I think a lot of people right now are feeling the crush of many things piling up, many unfamiliar responsibilities taken on necessarily and sometimes reluctantly, and the vastness of the unknown. While I am grateful that my now-schooling-at-home children are old enough to do much of their work without constant guidance from me, and that I have a job that allows me to work remotely, and a house large enough that we can spread out to our own work spaces – well, it’s still a lot to adjust to.
My mantra has become not bird by bird, but day by day. One day at a time. Because none of us knows how long we will remain in this weird limbo of staying mostly at home, trying to help teachers teach kids who are no longer allowed into the classroom, learning how to meet virtually with colleagues to carry on working, missing friends we won’t be able to gather with for who-knows-how-long.
I’ve taken to going for a walk every day with the dog and whichever of the kids wants to tag along. I go through our woods (another thing for which I am thankful, especially now) or along the backroads near home.
Sometimes my parents will come, too, and we’ll walk along together, a safe distance apart from each other. Sometimes my son brings a football to toss back and forth along the way. During a walk last week, I ran into a friend I hadn’t seen in a while. Instead of exchanging a hug as we normally would have, we stood several feet apart and talked for a few minutes.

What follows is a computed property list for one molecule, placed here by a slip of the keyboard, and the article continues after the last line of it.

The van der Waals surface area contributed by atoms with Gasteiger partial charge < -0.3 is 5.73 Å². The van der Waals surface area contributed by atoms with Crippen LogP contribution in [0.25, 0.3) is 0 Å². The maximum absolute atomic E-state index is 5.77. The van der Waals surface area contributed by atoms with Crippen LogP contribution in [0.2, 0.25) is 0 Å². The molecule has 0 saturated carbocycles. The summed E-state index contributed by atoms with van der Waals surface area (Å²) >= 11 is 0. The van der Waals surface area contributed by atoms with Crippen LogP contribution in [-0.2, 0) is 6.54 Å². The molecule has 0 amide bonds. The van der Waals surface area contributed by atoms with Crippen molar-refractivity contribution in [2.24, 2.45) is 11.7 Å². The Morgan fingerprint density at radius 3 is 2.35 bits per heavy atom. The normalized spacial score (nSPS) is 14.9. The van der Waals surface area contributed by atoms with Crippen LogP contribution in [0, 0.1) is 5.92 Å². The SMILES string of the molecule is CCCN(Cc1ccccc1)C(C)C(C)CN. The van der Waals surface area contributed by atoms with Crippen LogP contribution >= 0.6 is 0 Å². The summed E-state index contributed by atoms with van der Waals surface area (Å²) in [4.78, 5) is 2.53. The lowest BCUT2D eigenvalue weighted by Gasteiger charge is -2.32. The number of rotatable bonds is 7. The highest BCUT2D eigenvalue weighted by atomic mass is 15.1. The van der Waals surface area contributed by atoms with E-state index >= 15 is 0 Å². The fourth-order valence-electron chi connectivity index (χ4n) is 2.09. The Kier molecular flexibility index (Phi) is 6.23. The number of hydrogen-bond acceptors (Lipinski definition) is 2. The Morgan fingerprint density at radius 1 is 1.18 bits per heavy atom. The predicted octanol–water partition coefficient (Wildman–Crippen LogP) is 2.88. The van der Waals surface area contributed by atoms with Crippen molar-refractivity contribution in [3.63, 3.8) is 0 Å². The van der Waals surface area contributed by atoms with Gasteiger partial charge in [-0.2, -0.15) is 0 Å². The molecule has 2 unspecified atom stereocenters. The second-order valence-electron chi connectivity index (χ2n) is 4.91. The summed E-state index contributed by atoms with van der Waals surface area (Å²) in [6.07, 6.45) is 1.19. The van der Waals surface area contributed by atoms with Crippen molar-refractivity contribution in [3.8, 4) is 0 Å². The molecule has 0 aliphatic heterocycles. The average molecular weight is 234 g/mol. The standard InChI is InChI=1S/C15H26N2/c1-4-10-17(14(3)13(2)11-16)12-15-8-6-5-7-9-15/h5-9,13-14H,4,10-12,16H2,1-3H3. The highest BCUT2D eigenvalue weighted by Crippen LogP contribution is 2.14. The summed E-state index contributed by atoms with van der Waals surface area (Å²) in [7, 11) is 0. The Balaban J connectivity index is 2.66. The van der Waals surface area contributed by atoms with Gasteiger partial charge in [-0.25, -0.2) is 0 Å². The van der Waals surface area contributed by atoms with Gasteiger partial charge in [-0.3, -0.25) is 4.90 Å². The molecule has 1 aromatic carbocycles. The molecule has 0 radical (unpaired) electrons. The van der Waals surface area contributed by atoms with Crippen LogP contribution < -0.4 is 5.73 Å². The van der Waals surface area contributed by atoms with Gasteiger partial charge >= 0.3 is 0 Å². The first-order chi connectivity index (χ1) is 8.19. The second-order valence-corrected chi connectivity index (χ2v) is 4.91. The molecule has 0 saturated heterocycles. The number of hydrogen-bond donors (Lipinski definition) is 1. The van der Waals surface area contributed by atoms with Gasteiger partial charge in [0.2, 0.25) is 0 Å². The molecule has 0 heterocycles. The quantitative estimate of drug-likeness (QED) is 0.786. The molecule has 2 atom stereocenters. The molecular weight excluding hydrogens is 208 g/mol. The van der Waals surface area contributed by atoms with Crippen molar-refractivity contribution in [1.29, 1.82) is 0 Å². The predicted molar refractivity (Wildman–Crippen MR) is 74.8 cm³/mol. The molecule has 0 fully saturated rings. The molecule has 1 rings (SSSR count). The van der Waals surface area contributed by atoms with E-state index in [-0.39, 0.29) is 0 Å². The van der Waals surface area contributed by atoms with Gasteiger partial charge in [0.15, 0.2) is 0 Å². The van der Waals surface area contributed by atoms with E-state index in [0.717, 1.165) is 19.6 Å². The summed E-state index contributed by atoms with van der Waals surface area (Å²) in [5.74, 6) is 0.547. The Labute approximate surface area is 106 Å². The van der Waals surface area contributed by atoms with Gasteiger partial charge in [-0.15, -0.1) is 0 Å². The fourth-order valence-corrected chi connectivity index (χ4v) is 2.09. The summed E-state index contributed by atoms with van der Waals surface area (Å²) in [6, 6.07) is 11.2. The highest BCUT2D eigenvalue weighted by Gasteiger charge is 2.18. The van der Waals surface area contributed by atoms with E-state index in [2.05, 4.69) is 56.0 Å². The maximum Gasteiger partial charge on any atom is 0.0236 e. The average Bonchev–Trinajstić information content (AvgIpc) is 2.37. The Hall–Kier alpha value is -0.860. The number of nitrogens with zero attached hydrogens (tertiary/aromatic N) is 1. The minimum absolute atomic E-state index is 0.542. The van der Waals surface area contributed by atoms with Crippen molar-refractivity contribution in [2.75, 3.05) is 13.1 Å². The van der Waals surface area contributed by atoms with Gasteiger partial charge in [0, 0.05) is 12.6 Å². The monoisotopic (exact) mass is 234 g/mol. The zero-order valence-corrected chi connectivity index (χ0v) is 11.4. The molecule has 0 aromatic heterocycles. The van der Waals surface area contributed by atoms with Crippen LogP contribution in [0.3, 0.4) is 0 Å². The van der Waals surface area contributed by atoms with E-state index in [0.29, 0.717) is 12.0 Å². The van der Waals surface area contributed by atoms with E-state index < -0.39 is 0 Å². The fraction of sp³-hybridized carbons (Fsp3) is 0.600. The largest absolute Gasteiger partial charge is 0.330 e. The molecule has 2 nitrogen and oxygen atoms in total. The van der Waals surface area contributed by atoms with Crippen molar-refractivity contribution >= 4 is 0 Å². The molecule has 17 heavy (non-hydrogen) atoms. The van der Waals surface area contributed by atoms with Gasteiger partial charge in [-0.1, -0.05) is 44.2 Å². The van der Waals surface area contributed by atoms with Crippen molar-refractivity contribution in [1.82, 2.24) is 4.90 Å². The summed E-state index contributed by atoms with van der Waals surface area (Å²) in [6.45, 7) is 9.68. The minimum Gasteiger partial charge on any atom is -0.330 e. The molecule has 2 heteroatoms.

It was odd. Lots of things are odd now. The weirdness of nearly everything these days can be unsettling. In fact, I feel more unsettled than settled most days. I know I am not the only one.
We rarely leave the house other than by foot (or, occasionally, bike) these days, and it feels strange when we are in the car. A trip to the post office to collect the mail involves holding my breath before I step through the door, and quick hellos or distant waves rather than the normal catching up with neighbors. Grocery shopping, not my favorite task even before social distancing, is both awkward and worrying. We shoppers move along quickly and try to leave room, but there is only so much space for all of us to occupy.
And if someone accidentally sneezes in social distancing public, you can see everyone become immediately more tense.
My kids miss school and their friends and teachers – and the comfort of a familiar routine. Even with the extraordinary care and effort their teachers have put into it, having to all of a sudden do school remotely is stressful and confusing. Each of my children has had moments these last few weeks when they have become overwhelmed by the tasks at hand and by the strangeness of now.
All I can tell them is to tackle one task at a time, then move on to the next one. It’s what I’m telling myself, too. One thing at a time. One step at a time. Deep breaths as needed. All we can do is make our way through this day by day.
Original content published by Meghan McCarthy McPhaul. This essay appears as Meghan's April 3, 2020 Close to Home column in the Littleton Record.